Other exhibits on display at the Museum include "<a href="http://mmuseumm.com/exhibitions/silicon-body-part-piercing-displays">Silicon Body Part Piercing Displays</a>," "<a href="http://mmuseumm.com/exhibitions/cambodian-menu-photo-rejects">Cambodian Menu Photo Rejects</a>" and "<a href="http://mmuseumm.com/exhibitions/new-york-city-tip-jars-2">New York City Tip Jars</a>."
Imagine a museum that's only 6 square feet. It's called, simply, Museum and it's housed in an old elevator shaft in an alley near New York City's courts. It has some odd exhibits on 18 small shelves, and only about four people can fit into the space at a time.
For the past three decades, Oklahoma averaged about 50 earthquakes a year. But that number has skyrocketed in the past few years. In 2013 — the state's most seismically active year ever — there were almost 3,000.
The quakes are small, and they're concentrated in the central part of the state, where the Erwins live.
My favorite crime novels always combine more than one genre. Like a detective mystery that's really psychological. Or a police captain who happens to be a gourmet. Honestly, most travel books don't even get going until a body or two is discovered.
In the case of Before I Burn by Gaute Heivoll, the mashup is suspense meets memoir. It sounds a little gimmicky, but I promise it's absolutely not. Instead we have a semi-autobiographical novel that's poetic, gripping and at times even profound.
Originally published on Thu January 2, 2014 4:45 pm
A new national survey showing that the share of Republicans who believe in evolution has tumbled from 54 to 43 percent over the past four years comes at an inopportunetime.
The Pew Research poll suggests that the GOP, already struggling with an identity crisis and facing ferocious internal battles, is out of sync on the issue with independents and young voters, who are far more likely to believe in the science of evolution than their forebears.
It was November when Republican Trey Radel, a first-term congressman from Fort Myers, Fla., was charged with cocaine possession — a misdemeanor in Washington, D.C. He pleaded guilty and was sentenced to a year's probation.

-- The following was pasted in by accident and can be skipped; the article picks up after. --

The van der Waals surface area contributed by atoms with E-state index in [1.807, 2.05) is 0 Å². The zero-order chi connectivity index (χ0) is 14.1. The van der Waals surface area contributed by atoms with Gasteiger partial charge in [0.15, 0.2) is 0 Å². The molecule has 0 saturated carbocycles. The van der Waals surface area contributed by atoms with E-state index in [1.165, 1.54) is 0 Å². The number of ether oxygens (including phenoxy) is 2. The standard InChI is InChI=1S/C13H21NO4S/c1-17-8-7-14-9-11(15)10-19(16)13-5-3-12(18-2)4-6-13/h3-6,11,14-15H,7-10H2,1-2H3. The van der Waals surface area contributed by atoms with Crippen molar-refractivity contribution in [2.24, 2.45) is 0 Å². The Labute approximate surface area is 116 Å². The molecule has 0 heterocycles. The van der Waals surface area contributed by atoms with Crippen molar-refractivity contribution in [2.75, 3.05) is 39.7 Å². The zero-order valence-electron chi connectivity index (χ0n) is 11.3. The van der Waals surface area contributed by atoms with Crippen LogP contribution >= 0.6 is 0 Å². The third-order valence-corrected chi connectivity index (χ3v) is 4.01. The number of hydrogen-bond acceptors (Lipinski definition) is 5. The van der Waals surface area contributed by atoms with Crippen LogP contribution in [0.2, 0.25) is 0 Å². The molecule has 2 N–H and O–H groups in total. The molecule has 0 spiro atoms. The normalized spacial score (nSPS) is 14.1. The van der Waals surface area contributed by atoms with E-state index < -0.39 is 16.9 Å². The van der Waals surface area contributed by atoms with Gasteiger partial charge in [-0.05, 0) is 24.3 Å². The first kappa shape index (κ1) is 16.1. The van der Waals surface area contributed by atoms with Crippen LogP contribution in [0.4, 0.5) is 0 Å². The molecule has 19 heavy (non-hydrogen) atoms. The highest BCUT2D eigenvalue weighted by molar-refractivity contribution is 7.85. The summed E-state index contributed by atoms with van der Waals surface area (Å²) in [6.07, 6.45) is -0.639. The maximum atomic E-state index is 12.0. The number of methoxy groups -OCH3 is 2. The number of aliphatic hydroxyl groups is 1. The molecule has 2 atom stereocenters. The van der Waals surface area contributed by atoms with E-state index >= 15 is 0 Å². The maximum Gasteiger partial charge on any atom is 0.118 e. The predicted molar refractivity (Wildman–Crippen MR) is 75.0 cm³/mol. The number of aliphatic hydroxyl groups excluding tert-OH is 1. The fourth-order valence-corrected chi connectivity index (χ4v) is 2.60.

A few days before Christmas, fresh from a month in rehab, Radel held a news conference with his wife by his side. He apologized and said that alcohol, not cocaine, is his main problem, and that's what he was treated for.
But the main point of his news conference was to say that he would not step down from Congress.
It's never a good sign when a character in a mystery has to give a speech at the end explaining exactly what's just happened. You know, just in case the story itself didn't actually manage to make it clear.
Sure, Hitchcock gets away with it at the end of Psycho, but only because the whodunit portion of that movie isn't the thing that makes it so great. Also, he's Alfred Hitchcock; the masters can get away with breaking some rules, because they can make up others that work just as well.
Originally published on Fri January 3, 2014 8:17 am
A former Georgia banker who vanished while under suspicion for stealing millions of dollars appeared in court Thursday, after being arrested during a traffic stop this week. The man had been presumed dead after his mysterious disappearance 18 months ago.
NPR's Debbie Elliott reports for our Newscast unit:
"Deputies in south Georgia picked up 47-year-old Aubrey Lee Price for a traffic violation on New Year's Day. Now he's in jail, charged with embezzling $21 million from Montgomery Bank and Trust, the bank he ran in tiny Ailey, Ga.